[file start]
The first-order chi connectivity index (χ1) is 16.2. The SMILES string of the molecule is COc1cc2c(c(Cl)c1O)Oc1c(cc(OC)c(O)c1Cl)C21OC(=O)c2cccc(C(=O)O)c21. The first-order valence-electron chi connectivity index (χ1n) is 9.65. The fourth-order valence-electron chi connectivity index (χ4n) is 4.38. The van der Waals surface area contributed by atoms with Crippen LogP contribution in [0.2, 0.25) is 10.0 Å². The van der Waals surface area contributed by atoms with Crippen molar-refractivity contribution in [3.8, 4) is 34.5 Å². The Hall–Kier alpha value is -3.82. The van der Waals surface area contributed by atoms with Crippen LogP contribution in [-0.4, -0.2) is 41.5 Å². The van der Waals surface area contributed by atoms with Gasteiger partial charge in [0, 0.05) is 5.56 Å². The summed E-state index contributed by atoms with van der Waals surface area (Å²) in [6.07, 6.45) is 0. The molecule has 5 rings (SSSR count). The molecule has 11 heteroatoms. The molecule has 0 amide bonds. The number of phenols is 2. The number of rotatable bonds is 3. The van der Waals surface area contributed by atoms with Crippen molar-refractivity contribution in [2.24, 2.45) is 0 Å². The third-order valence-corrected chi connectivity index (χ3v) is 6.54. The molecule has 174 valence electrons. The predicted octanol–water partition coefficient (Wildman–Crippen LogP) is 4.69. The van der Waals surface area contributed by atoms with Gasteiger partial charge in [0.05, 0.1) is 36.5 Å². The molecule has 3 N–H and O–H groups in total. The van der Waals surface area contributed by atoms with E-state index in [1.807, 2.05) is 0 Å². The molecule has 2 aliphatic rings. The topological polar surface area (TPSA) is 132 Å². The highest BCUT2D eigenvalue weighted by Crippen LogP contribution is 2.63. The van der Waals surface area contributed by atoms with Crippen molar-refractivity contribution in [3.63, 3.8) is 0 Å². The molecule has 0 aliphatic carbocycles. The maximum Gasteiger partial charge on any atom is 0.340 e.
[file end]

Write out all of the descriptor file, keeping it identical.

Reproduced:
The first-order chi connectivity index (χ1) is 16.2. The SMILES string of the molecule is COc1cc2c(c(Cl)c1O)Oc1c(cc(OC)c(O)c1Cl)C21OC(=O)c2cccc(C(=O)O)c21. The first-order valence-electron chi connectivity index (χ1n) is 9.65. The fourth-order valence-electron chi connectivity index (χ4n) is 4.38. The van der Waals surface area contributed by atoms with Crippen LogP contribution in [0.2, 0.25) is 10.0 Å². The van der Waals surface area contributed by atoms with Crippen molar-refractivity contribution in [3.8, 4) is 34.5 Å². The Hall–Kier alpha value is -3.82. The van der Waals surface area contributed by atoms with Crippen LogP contribution in [-0.4, -0.2) is 41.5 Å². The van der Waals surface area contributed by atoms with Gasteiger partial charge in [0, 0.05) is 5.56 Å². The summed E-state index contributed by atoms with van der Waals surface area (Å²) in [6.07, 6.45) is 0. The molecule has 5 rings (SSSR count). The molecule has 11 heteroatoms. The molecule has 0 amide bonds. The number of phenols is 2. The number of rotatable bonds is 3. The van der Waals surface area contributed by atoms with Crippen molar-refractivity contribution in [2.24, 2.45) is 0 Å². The third-order valence-corrected chi connectivity index (χ3v) is 6.54. The molecule has 174 valence electrons. The predicted octanol–water partition coefficient (Wildman–Crippen LogP) is 4.69. The van der Waals surface area contributed by atoms with Gasteiger partial charge in [0.05, 0.1) is 36.5 Å². The molecule has 3 N–H and O–H groups in total. The van der Waals surface area contributed by atoms with E-state index in [1.807, 2.05) is 0 Å². The molecule has 2 aliphatic rings. The topological polar surface area (TPSA) is 132 Å². The highest BCUT2D eigenvalue weighted by Crippen LogP contribution is 2.63. The van der Waals surface area contributed by atoms with Crippen molar-refractivity contribution in [3.63, 3.8) is 0 Å². The molecule has 0 aliphatic carbocycles. The maximum Gasteiger partial charge on any atom is 0.340 e.